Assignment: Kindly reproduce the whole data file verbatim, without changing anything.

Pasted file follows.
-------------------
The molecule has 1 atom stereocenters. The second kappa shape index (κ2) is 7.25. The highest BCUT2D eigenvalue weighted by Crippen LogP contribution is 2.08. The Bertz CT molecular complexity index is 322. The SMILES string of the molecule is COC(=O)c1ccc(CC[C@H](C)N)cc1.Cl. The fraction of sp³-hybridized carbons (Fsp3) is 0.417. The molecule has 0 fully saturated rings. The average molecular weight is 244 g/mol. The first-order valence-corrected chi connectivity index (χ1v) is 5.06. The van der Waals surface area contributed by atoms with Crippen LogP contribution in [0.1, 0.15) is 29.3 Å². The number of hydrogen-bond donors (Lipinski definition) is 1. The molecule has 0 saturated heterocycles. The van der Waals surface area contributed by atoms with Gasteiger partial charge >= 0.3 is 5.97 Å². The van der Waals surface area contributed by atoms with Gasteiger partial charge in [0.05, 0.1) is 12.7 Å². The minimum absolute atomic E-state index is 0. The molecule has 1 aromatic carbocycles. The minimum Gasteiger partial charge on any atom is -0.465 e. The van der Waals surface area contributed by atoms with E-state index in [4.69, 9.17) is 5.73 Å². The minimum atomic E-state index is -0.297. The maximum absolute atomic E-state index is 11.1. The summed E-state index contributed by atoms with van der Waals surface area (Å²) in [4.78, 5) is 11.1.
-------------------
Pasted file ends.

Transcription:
The molecule has 1 atom stereocenters. The second kappa shape index (κ2) is 7.25. The highest BCUT2D eigenvalue weighted by Crippen LogP contribution is 2.08. The Bertz CT molecular complexity index is 322. The SMILES string of the molecule is COC(=O)c1ccc(CC[C@H](C)N)cc1.Cl. The fraction of sp³-hybridized carbons (Fsp3) is 0.417. The molecule has 0 fully saturated rings. The average molecular weight is 244 g/mol. The first-order valence-corrected chi connectivity index (χ1v) is 5.06. The van der Waals surface area contributed by atoms with Crippen LogP contribution in [0.1, 0.15) is 29.3 Å². The number of hydrogen-bond donors (Lipinski definition) is 1. The molecule has 0 saturated heterocycles. The van der Waals surface area contributed by atoms with Gasteiger partial charge >= 0.3 is 5.97 Å². The van der Waals surface area contributed by atoms with Gasteiger partial charge in [0.05, 0.1) is 12.7 Å². The minimum absolute atomic E-state index is 0. The molecule has 1 aromatic carbocycles. The minimum Gasteiger partial charge on any atom is -0.465 e. The van der Waals surface area contributed by atoms with E-state index in [4.69, 9.17) is 5.73 Å². The minimum atomic E-state index is -0.297. The maximum absolute atomic E-state index is 11.1. The summed E-state index contributed by atoms with van der Waals surface area (Å²) in [4.78, 5) is 11.1.